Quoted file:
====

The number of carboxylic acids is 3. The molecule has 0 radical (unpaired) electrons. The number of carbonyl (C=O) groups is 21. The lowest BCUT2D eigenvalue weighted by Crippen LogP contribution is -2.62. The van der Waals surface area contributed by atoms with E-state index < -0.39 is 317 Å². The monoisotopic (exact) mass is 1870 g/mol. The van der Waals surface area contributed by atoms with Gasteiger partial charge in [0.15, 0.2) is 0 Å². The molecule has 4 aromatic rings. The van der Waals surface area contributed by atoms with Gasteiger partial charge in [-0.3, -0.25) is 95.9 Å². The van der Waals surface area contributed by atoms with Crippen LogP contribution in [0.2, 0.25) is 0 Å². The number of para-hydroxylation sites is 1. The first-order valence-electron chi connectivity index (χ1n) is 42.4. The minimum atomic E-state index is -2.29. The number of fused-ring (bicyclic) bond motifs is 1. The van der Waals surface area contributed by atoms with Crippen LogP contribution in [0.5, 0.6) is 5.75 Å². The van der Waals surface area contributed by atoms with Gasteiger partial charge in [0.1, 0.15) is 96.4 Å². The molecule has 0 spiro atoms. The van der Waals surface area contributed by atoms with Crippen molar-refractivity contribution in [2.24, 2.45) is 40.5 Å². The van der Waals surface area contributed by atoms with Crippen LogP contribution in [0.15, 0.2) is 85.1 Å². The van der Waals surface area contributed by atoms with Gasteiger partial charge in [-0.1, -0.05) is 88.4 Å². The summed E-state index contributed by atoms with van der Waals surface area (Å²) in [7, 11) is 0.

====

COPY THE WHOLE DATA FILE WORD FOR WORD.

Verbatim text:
The number of carboxylic acids is 3. The molecule has 0 radical (unpaired) electrons. The number of carbonyl (C=O) groups is 21. The lowest BCUT2D eigenvalue weighted by Crippen LogP contribution is -2.62. The van der Waals surface area contributed by atoms with E-state index < -0.39 is 317 Å². The monoisotopic (exact) mass is 1870 g/mol. The van der Waals surface area contributed by atoms with Gasteiger partial charge in [0.15, 0.2) is 0 Å². The molecule has 4 aromatic rings. The van der Waals surface area contributed by atoms with Gasteiger partial charge in [-0.3, -0.25) is 95.9 Å². The van der Waals surface area contributed by atoms with Crippen LogP contribution in [0.2, 0.25) is 0 Å². The number of para-hydroxylation sites is 1. The first-order valence-electron chi connectivity index (χ1n) is 42.4. The minimum atomic E-state index is -2.29. The number of fused-ring (bicyclic) bond motifs is 1. The van der Waals surface area contributed by atoms with Crippen LogP contribution in [0.5, 0.6) is 5.75 Å². The van der Waals surface area contributed by atoms with Gasteiger partial charge in [0.1, 0.15) is 96.4 Å². The molecule has 0 spiro atoms. The van der Waals surface area contributed by atoms with Crippen molar-refractivity contribution in [2.24, 2.45) is 40.5 Å². The van der Waals surface area contributed by atoms with Crippen LogP contribution in [0.15, 0.2) is 85.1 Å². The van der Waals surface area contributed by atoms with Gasteiger partial charge in [-0.1, -0.05) is 88.4 Å². The summed E-state index contributed by atoms with van der Waals surface area (Å²) in [7, 11) is 0.